Becoming an “Open Bible” Church

bibleOver the past few weeks, I’ve written about the need to help people engage with the Bible. I’ll finish off this short series with a third way pastors and church leaders can help people engage with God’s Word. (You can read the previous suggestions here and here)

In my role at Heritage, I travel to speak at a different church most every weekend. One disheartening trend I’ve noticed is the fact that so few people are looking at their own copy of the Scriptures (printed or electronic) while I’m preaching.

In some cases, the reason for the lack of open Bibles is that we’ve unintentionally discipled people not to bring a Bible to church. We’ve trained people not to bring a Bible to church by displaying the sermon passage on the screen. Why open a Bible when it’s projected on the big screen? We’ve also taught people that Bibles are optional by preaching sermons that are only marginally tied to Scripture. Why open a Bible when it’s not being examined or exposited?

Retraining our people to bring and open their Bibles at church will take some intentionality. Here are several ways pastors can work to develop an “open Bible” culture in their congregations.

First, be wise in the Scripture you choose to project on the screens or print in the bulletin.Screen 2 Do project the verses you select for the public reading of Scripture – a necessity in this day of multiple translations. Don’t put the main Scripture text for the sermon on the big screen. Instead, display only the correlative verses that are mentioned during the message.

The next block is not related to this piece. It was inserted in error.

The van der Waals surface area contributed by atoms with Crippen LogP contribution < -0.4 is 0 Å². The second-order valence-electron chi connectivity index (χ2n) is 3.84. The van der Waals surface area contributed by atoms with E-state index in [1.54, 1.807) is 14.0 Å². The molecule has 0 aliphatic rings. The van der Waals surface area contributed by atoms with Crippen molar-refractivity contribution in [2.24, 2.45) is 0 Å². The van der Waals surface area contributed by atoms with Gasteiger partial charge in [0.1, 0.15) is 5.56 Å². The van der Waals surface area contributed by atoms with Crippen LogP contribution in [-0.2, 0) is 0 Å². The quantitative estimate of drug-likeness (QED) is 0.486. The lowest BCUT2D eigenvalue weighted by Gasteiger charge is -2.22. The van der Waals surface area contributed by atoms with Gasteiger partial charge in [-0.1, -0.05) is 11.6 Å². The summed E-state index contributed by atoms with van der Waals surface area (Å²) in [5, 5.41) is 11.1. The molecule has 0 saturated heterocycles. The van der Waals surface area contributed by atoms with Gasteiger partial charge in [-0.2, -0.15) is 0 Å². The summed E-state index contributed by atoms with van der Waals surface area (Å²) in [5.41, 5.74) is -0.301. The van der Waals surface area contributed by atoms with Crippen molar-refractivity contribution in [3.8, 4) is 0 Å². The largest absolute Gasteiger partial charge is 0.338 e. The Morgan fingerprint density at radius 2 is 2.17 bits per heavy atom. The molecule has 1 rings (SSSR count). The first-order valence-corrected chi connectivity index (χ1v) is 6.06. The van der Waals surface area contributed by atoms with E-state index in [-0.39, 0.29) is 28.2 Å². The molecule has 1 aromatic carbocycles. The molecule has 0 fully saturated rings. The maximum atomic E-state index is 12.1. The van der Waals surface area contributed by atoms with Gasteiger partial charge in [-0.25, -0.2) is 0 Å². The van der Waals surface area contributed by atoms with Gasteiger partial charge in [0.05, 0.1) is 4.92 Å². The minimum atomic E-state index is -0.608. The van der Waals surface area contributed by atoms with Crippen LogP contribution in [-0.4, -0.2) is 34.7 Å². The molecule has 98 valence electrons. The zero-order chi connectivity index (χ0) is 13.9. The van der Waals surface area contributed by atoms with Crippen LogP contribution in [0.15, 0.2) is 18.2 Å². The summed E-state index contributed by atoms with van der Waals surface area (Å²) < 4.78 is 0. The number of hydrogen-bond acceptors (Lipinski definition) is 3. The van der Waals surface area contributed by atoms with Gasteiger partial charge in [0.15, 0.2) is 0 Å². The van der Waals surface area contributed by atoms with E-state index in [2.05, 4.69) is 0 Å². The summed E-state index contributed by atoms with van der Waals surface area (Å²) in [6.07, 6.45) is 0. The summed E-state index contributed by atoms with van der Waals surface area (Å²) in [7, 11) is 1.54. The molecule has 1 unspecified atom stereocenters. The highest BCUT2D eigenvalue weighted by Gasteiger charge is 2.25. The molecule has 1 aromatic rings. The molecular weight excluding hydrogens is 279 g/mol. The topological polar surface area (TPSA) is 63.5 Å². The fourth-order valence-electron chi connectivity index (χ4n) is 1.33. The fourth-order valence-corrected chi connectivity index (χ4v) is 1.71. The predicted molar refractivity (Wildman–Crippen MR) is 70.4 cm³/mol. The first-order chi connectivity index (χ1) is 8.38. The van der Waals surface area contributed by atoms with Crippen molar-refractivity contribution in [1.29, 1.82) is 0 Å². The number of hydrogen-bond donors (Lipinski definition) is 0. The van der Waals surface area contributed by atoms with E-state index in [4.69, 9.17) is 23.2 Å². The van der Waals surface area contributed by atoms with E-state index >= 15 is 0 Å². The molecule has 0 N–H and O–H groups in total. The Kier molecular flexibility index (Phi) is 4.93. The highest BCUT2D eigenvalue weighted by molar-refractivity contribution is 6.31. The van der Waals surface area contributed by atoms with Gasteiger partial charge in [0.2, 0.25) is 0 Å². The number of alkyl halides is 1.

Second, make Bibles available to those who don’t have one when they arrive at church. Encourage people to open to the passage for the message by telling them the page number in the Bibles you’ve provided. This will help the uninitiated find the passage without feeling foolish and will emphasize your desire to have Bibles open during the message.

Third, repeatedly refer to the text of Scripture during your sermon. Say, “Look with me again at what it says in verse 16” or “Did you notice the phrase Paul uses in verse 5?” Keep pointing people to the text to highlight that open Bibles are essential to get the most out of the message. John Piper’s words to young preachers are ones all preachers need to hear:

My continual advice to beginning preachers is, “Quote the text! Quote the text!’” Say the actual words of the text again and again. Show the people where your ideas are coming from.’ Most people do not easily follow the connections a preacher sees between his words and the text. They must be shown again and again with actual quotes from Scripture (The Supremacy of God in Preaching, p. 86).

If we want people to open their Bibles at home during the week, we can start by getting them to open them on Sundays at church.

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